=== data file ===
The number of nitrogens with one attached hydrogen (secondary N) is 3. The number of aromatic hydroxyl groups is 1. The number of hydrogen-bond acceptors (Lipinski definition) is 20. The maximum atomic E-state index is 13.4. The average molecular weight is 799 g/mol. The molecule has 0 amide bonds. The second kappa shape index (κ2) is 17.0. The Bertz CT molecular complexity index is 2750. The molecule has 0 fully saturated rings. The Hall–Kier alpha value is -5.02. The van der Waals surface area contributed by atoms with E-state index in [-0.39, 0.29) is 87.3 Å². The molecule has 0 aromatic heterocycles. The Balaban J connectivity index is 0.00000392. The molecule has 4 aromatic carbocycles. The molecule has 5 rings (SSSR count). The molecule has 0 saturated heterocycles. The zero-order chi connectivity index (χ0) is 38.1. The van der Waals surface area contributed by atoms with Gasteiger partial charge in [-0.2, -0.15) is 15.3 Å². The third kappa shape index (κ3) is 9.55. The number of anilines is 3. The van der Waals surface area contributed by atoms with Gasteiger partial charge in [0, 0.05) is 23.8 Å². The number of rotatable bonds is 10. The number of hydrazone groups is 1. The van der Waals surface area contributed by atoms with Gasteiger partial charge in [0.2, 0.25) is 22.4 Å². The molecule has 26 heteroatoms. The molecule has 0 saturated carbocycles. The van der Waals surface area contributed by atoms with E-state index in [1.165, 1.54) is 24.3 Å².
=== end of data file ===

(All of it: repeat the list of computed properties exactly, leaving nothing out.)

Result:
The number of nitrogens with one attached hydrogen (secondary N) is 3. The number of aromatic hydroxyl groups is 1. The number of hydrogen-bond acceptors (Lipinski definition) is 20. The maximum atomic E-state index is 13.4. The average molecular weight is 799 g/mol. The molecule has 0 amide bonds. The second kappa shape index (κ2) is 17.0. The Bertz CT molecular complexity index is 2750. The molecule has 0 fully saturated rings. The Hall–Kier alpha value is -5.02. The van der Waals surface area contributed by atoms with E-state index in [-0.39, 0.29) is 87.3 Å². The molecule has 0 aromatic heterocycles. The Balaban J connectivity index is 0.00000392. The molecule has 4 aromatic carbocycles. The molecule has 5 rings (SSSR count). The molecule has 0 saturated heterocycles. The zero-order chi connectivity index (χ0) is 38.1. The van der Waals surface area contributed by atoms with Gasteiger partial charge in [-0.2, -0.15) is 15.3 Å². The third kappa shape index (κ3) is 9.55. The number of anilines is 3. The van der Waals surface area contributed by atoms with Gasteiger partial charge in [0, 0.05) is 23.8 Å². The number of rotatable bonds is 10. The number of hydrazone groups is 1. The van der Waals surface area contributed by atoms with Gasteiger partial charge in [0.2, 0.25) is 22.4 Å². The molecule has 26 heteroatoms. The molecule has 0 saturated carbocycles. The van der Waals surface area contributed by atoms with E-state index in [1.165, 1.54) is 24.3 Å².